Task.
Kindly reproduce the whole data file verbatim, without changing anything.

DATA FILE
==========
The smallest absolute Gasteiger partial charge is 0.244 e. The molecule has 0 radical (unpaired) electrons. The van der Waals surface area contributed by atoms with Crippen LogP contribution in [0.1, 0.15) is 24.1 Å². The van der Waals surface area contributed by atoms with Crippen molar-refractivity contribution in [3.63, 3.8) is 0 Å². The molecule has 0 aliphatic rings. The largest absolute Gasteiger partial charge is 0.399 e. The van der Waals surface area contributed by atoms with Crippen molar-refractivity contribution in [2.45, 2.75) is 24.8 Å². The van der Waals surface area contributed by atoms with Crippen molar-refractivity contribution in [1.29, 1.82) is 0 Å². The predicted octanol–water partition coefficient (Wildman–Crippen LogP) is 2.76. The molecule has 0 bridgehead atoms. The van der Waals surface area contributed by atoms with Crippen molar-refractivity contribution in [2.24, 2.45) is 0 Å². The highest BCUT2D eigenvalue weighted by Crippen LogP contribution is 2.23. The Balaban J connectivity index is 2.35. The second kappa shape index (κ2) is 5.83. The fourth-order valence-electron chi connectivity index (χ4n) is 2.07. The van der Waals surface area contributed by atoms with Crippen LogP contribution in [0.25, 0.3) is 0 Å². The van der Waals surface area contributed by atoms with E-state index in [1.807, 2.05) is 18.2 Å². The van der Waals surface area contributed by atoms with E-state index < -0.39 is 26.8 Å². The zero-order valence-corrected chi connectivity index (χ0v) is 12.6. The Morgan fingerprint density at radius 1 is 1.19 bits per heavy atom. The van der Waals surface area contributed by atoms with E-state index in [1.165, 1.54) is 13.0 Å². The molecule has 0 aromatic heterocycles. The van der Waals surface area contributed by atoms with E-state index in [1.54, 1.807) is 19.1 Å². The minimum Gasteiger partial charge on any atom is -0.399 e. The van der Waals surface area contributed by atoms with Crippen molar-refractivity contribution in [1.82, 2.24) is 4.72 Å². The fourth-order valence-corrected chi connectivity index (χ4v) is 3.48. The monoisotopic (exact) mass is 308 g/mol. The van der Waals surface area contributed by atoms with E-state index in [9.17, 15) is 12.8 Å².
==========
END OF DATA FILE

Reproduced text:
The smallest absolute Gasteiger partial charge is 0.244 e. The molecule has 0 radical (unpaired) electrons. The van der Waals surface area contributed by atoms with Crippen LogP contribution in [0.1, 0.15) is 24.1 Å². The van der Waals surface area contributed by atoms with Crippen molar-refractivity contribution in [3.63, 3.8) is 0 Å². The molecule has 0 aliphatic rings. The largest absolute Gasteiger partial charge is 0.399 e. The van der Waals surface area contributed by atoms with Crippen molar-refractivity contribution in [2.45, 2.75) is 24.8 Å². The van der Waals surface area contributed by atoms with Crippen molar-refractivity contribution in [1.29, 1.82) is 0 Å². The predicted octanol–water partition coefficient (Wildman–Crippen LogP) is 2.76. The molecule has 0 bridgehead atoms. The van der Waals surface area contributed by atoms with Crippen molar-refractivity contribution in [2.24, 2.45) is 0 Å². The highest BCUT2D eigenvalue weighted by Crippen LogP contribution is 2.23. The Balaban J connectivity index is 2.35. The second kappa shape index (κ2) is 5.83. The fourth-order valence-electron chi connectivity index (χ4n) is 2.07. The van der Waals surface area contributed by atoms with Crippen LogP contribution in [0.25, 0.3) is 0 Å². The van der Waals surface area contributed by atoms with E-state index in [1.807, 2.05) is 18.2 Å². The van der Waals surface area contributed by atoms with E-state index < -0.39 is 26.8 Å². The zero-order valence-corrected chi connectivity index (χ0v) is 12.6. The Morgan fingerprint density at radius 1 is 1.19 bits per heavy atom. The van der Waals surface area contributed by atoms with E-state index in [1.165, 1.54) is 13.0 Å². The molecule has 0 aromatic heterocycles. The van der Waals surface area contributed by atoms with E-state index in [1.54, 1.807) is 19.1 Å². The minimum Gasteiger partial charge on any atom is -0.399 e. The van der Waals surface area contributed by atoms with Crippen molar-refractivity contribution in [1.82, 2.24) is 4.72 Å². The fourth-order valence-corrected chi connectivity index (χ4v) is 3.48. The monoisotopic (exact) mass is 308 g/mol. The van der Waals surface area contributed by atoms with E-state index in [9.17, 15) is 12.8 Å².